Automotive Instructor Rob Anderson (left) and Gary Milbradt, program assistant, get satisfaction from teaching and watching students learn and grow.Michelle Ledbetter, the director of the Pierce County Skills Center, is a vital player in supporting CTE programs.Senior automotive technology students Christian Niemeyer (left) and Jeffery Huebner perform brake service at Pierce County Skills Center.

Auto tech program builds on success

Pierce County Skills Center serves 10 school districts with NATEF automotive technology program

Puyallup, Wash.—Any skills center or college level instructor will be candid about the value of administration support for their programs. And in the case of the Pierce County Skills Center (PCSC), Instructor Rob Anderson, who teaches the automotive technology program, is thrilled that Michelle Ledbetter is the school’s director.

Ledbetter, a former Career & Technical Education (CTE) teacher and high school principle for 10 years, is an enthusiastic proponent for CTE and is immensely proud of the automotive program at PCSC.

“We’ve been open here since 2010 and have seen growth in the CTE programs we offer, and Rob’s program is one our outstanding examples of success,” she said, adding that PCSC has more than a dozen programs ranging from aerospace machining/fabrication to culinary arts, construction trades to criminal justice.

Hosted by the Bethel School District, PCSC serves 10 districts in the county, including University Place, its newest partner.

“CTE programs are just as demanding as other high school programs, and often times more intense,” Ledbetter said. “But the result is that CTE programs can have a life-changing impact on our students.”

A longtime supporter of SkillsUSA, Ledbetter said PCSC has the largest chapter in the state and a number of students in various programs have gone to the national competition, including an automotive student last year.

Anderson, who started the automotive technology program at PCSC, said he began working on cars at age 14 and has never looked back. He worked at small independent shops, dealerships, owned his own repair facility, and taught at West Sound Technical Skills Center in Bremerton prior to joining the PCSC staff.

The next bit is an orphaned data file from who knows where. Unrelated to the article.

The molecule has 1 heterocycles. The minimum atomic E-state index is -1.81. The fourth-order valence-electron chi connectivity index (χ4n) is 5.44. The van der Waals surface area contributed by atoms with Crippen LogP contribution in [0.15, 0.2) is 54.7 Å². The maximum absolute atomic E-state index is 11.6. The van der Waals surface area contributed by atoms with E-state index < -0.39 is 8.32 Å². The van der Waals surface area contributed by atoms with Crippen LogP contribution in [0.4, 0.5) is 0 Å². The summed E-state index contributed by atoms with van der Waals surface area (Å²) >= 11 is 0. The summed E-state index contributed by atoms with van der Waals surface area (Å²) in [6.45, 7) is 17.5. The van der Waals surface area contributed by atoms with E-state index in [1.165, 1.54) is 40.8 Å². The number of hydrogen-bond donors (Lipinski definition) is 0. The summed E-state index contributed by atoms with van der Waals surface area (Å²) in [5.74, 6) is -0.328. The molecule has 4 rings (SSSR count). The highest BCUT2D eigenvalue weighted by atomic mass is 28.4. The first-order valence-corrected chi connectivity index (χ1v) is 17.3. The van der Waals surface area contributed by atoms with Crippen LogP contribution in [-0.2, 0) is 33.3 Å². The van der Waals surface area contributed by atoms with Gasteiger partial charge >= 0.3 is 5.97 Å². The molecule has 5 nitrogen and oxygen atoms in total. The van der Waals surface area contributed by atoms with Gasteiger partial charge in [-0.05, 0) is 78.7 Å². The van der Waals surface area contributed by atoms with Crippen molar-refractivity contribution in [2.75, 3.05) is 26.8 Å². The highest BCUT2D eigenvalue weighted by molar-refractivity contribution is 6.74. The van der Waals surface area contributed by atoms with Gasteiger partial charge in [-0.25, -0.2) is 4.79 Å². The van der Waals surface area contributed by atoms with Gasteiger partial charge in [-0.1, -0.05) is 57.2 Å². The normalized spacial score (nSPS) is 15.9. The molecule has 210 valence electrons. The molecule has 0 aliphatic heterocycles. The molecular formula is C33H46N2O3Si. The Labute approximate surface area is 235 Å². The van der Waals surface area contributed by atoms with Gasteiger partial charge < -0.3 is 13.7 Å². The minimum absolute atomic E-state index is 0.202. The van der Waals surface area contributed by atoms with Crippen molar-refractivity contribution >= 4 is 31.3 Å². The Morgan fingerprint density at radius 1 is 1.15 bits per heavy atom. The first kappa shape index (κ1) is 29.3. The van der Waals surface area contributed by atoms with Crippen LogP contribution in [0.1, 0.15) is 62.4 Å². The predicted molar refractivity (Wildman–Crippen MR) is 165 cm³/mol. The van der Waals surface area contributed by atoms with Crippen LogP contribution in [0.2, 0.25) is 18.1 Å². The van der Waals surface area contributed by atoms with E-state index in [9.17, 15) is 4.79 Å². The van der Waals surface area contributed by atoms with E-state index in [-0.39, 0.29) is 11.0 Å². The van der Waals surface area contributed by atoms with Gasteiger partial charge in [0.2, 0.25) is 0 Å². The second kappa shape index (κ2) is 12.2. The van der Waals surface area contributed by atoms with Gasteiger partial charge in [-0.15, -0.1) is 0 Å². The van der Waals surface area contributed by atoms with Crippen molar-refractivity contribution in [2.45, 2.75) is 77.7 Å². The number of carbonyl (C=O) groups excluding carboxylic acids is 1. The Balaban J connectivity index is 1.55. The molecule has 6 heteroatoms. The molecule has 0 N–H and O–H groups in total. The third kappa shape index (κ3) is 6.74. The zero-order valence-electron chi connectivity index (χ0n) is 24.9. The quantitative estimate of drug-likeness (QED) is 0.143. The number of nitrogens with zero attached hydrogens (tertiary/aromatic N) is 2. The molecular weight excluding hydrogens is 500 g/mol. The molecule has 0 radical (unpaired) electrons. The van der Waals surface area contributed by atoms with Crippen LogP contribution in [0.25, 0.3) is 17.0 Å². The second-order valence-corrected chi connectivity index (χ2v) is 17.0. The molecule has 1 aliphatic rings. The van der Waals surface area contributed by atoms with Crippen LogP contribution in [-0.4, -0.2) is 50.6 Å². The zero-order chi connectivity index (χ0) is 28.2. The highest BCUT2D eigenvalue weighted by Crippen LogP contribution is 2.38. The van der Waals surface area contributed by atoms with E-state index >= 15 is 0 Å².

“We were able to put this program together from scratch and it was exciting to create a 7,000-square-foot, 11-bay shop, an interactive classroom (round tables and overhead projector), tool room, machine room, office, and parts bay in a building that once was a Safeway grocery store,” Anderson said, adding that the program has a number of late model cars donated by dealerships.

Three of the bays have in-ground lifts and two are drive-on lifts, one of them a Hunter alignment rack, said Anderson, a graduate of Big Bend Community College in Moses Lake, Wash. “We do a lot of training on alignment systems and the Hunter machine has been a workhorse for us.”

With diagnostics being a key element of instruction, Anderson said the program uses a multitude of diagnostic tools that include scan tools, TPMS scan and reset tools, digital multi-meters, battery starting/charging system testers, code tester, and more. “We’re blessed to have on hand such brands as Genisys, Innova, Launch, Midtronics, Autel, and others.”

With 63 students in two classes, Anderson is assisted by Gary Milbradt, who worked with Ledbetter for years at another school. “We have junior and senior students who are scheduled in two classes, one that runs from 7:55 to 10:25 a.m., and the other from 11:15 a.m. to 1:45 p.m.,” Anderson said, noting that the automotive program is often filled within hours after class schedules are available. “The program is about 70/30 shop time to classroom time. It’s important for our students to get as much hands-on training as possible, especially with engine systems and brakes.”

A NATEF-certified school since May of 2015, Anderson said the program follows NATEF and ASE guidelines and curriculum. “We get our students to prepare for 10 ASE tests and have had great success with students passing them.”

Anderson said a significant reason for his program’s success is the viability of the advisory council that is an active force in supporting the training class. “We have a very good mix of industry people that include teachers, dealership personnel, independent shops, technicians, service advisers, UTI, community college personnel, a Freightliner rep, and prior students now in industry. We get excellent feedback from the council as to what’s needed in the real world of automotive service and repair.”

Also a supporter of SkillsUSA, Anderson said one of his students won the state competition for Automotive Maintenance in 2016. “It’s a great program and we enjoy having our students do well in competitions.”

There is little doubt that Anderson is passionate about his teaching. “I love teaching the students and watching them struggle and work hard. I get giddy when I see them figure out a complex situation or scenario and understand what they are trying to do, and that ‘light bulb’ moment clicks in. I have to say that just doesn’t get old. I also love seeing graduates who get jobs in the industry and make a good living — that feels good.”


Parts & People

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